SANBORN, Circuit Judge.
This appeal is from a judgment for the appellee in an action at law brought to recover upon a bond executed by the appellant to insure the performance of a construction contract.
John T. Peek, on December 8, 1932, contracted with the John R. Thompson Company (hereinafter referred to as the plaintiff) to remodel the first floor and connecting basement of the Sexton Hotel Building in Kansas City, Mo., which premises the plaintiff had leased under a 25-year lease, at a rental of $1,000 a month. The remodeling was to be done for the purpose of adapting the premises for use by the plaintiff as a restaurant. This work, by the terms of the contract, was to be in accordance with certain drawings and specifications made a part of the contract, and was to be completed within sixty working days, for a price of $29,400. One of the provisions of the contract was: "It is further agreed that said party of the first part [plaintiff] may at any time during the progress of said work make any additions to, or alterations or deviations from, said drawings and specifications, without invalidating this agreement; but a fair value of the same shall be added to or deducted from, as the case may be, the moneys herein agreed to be paid by the said party of the first part, * * *."
On December 13, 1932, Peek, the contractor, as principal, and the Massachusetts Bonding & Insurance Company, as surety, executed and delivered to the plaintiff a bond for $15,000, conditioned as follows: "Now, Therefore, the condition of this Obligation is such that, if the Principal shall faithfully perform the Contract on
The contractor commenced work on December 18, 1932, and continued until December 29, 1932, when the work was suspended to permit the plaintiff to alter the drawings. On or about that date, the contractor and the plaintiff agreed, by "Contract Change No. 1," to eliminate the ventilating and steam fitting from the contract, and that this elimination should reduce the contract price by $3,824. On April 20, 1933, "Construction Order No. 2" was executed by the plaintiff and the contractor. This order canceled the original drawings and specifications, and substituted new ones. It fixed the value of extra labor and materials required by the new drawings at $13,987.84. The construction order expressly made the new drawings and specifications a part of the original contract. The important change in the work brought about by the changed drawings was the relocation of the kitchen. This relocation, together with changes incidental thereto, accounted for $9,000 of the increased cost. Other extras were a dumb waiter, a platform lift, additional electrical work, and more expensive material for the toilets. On April 20, 1933, the contractor commenced work under the revised or substituted plans.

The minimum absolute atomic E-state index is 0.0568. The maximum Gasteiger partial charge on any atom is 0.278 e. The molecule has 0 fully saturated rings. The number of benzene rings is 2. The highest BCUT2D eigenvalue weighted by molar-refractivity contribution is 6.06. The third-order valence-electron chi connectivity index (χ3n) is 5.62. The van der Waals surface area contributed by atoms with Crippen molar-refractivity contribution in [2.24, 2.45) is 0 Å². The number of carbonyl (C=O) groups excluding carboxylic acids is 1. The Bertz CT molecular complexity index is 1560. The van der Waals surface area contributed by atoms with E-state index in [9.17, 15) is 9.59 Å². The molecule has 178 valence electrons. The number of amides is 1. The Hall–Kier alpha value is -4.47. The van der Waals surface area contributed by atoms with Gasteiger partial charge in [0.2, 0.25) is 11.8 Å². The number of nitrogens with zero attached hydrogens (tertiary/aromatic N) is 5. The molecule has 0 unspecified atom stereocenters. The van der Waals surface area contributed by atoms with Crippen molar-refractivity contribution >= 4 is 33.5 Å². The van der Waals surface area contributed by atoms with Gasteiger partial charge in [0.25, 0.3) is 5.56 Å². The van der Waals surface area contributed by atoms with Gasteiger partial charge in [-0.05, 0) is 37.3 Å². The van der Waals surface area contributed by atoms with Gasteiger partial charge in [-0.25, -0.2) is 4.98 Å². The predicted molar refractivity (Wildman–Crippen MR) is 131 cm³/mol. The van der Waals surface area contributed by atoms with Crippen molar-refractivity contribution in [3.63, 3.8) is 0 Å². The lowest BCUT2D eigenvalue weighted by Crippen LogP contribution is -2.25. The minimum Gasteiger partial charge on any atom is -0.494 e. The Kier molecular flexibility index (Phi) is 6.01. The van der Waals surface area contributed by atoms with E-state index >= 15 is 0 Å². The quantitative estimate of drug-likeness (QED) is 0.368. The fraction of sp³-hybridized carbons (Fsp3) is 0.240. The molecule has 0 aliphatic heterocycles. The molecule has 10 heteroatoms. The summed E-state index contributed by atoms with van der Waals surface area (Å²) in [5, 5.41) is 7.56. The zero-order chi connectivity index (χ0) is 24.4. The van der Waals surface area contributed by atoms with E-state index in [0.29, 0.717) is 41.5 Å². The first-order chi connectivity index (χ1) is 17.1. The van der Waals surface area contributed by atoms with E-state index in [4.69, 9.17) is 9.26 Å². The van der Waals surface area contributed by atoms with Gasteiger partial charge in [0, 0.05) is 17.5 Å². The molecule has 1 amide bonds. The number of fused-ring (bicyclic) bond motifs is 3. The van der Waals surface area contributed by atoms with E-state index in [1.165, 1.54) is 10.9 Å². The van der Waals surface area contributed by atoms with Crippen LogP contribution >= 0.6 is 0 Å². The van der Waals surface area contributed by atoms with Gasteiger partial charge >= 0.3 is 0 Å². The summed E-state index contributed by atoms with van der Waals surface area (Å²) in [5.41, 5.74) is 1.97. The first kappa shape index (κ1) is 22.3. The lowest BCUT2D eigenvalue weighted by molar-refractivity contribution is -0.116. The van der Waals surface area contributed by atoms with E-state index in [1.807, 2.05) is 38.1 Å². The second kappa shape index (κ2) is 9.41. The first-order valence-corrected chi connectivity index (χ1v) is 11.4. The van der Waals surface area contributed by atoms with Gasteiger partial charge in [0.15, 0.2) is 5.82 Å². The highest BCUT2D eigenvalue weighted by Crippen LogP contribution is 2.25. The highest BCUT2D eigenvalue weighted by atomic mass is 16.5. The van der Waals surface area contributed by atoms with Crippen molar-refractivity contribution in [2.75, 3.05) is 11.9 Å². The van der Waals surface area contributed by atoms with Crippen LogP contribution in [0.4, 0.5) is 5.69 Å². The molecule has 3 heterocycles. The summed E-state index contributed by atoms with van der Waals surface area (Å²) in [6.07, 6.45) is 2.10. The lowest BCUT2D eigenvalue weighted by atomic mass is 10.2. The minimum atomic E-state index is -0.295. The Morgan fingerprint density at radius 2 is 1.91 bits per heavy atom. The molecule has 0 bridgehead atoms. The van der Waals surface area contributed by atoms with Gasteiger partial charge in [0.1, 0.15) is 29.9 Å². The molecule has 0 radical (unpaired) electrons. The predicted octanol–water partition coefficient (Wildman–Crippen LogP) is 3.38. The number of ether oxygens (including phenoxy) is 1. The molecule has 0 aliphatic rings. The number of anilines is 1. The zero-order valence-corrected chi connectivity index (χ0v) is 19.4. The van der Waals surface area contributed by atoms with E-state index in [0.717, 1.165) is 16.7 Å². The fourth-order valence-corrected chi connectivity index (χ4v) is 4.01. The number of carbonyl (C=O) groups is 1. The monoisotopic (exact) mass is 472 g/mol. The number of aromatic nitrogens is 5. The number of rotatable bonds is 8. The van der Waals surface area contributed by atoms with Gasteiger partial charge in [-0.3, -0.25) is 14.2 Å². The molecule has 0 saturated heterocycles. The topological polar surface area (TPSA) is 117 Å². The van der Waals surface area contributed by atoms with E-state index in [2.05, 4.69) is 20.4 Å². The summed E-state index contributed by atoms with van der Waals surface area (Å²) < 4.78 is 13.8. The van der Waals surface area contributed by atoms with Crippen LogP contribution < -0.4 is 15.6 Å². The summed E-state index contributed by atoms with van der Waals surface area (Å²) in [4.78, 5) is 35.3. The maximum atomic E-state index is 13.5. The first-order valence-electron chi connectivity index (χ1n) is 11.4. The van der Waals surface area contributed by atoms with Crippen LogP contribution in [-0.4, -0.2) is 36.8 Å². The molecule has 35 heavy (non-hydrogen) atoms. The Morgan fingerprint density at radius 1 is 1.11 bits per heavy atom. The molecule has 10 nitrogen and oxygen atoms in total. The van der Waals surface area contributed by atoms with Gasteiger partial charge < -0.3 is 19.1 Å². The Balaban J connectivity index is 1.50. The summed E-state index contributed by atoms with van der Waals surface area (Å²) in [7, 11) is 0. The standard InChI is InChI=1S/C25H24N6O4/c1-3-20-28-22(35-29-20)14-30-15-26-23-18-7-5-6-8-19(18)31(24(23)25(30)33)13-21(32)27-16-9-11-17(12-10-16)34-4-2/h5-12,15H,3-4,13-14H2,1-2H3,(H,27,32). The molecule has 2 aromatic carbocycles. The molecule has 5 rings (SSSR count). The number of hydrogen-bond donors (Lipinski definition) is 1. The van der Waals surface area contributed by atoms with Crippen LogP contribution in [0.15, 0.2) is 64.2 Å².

The bond in suit had been procured through Thomas McGee & Sons, general agents of the surety, and was executed by a Mr. Eisenman, head of the general agents' bond department and attorney in fact for the surety. About May 22, 1933, Eisenman was notified by the contractor of the changes in the drawings and in the contract price. Thereupon he sent the contractor an invoice calling for an additional premium on the bond of $152.45, accompanied by the following letter:
"Referring to the additional premium of $152.45 charged under this bond, wish to advise that a premium charge on a contract bond is always figured on the estimated contract price subject to adjustment at the completion of the work on the actual amount paid to the contractor. This premium charge applies in connection with all contract bonds unless the amount of the contract bond is less than 20% of the contract price.
"In view of the fact that there was a radical change under this contract with regard to the amount of work to be done and very considerable increase in the contract price, we have billed you for this additional premium at this time instead of waiting until the job was completed; therefore, the reason for this premium charge.
"We further wish to advise that under the contract bond it is provided that alterations may be made in the terms of the contract, or the work to be done under it, or the giving by the owner of any extension of time for the performance of the contract, and the doing of these things shall not in any way release the principal and the surety or sureties, or either of them under the bond, and notice to the surety or sureties of any such alteration, extension or forbearance is waived. Therefore, the surety company is entitled to this
The contractor received the letter and invoice in due course of the mail, and forwarded it to the plaintiff's architect. The architect in turn forwarded it to the plaintiff, and it was received by the latter on or about May 25, 1933. On June 8, 1933, counsel for the surety notified counsel for the plaintiff that, in his opinion, the bond was ineffective because of "radical changes made in the contract." By that time the contractor was in financial difficulties. The plaintiff, through its construction superintendent, for a time supervised payments due from the contractor to subcontractors and laborers, but on June 27, 1933, due to the failure of the contractor to approve the pay roll for the week of June 22d, a strike was called and work ceased. On July 3, 1933, the surety denied liability on the bond.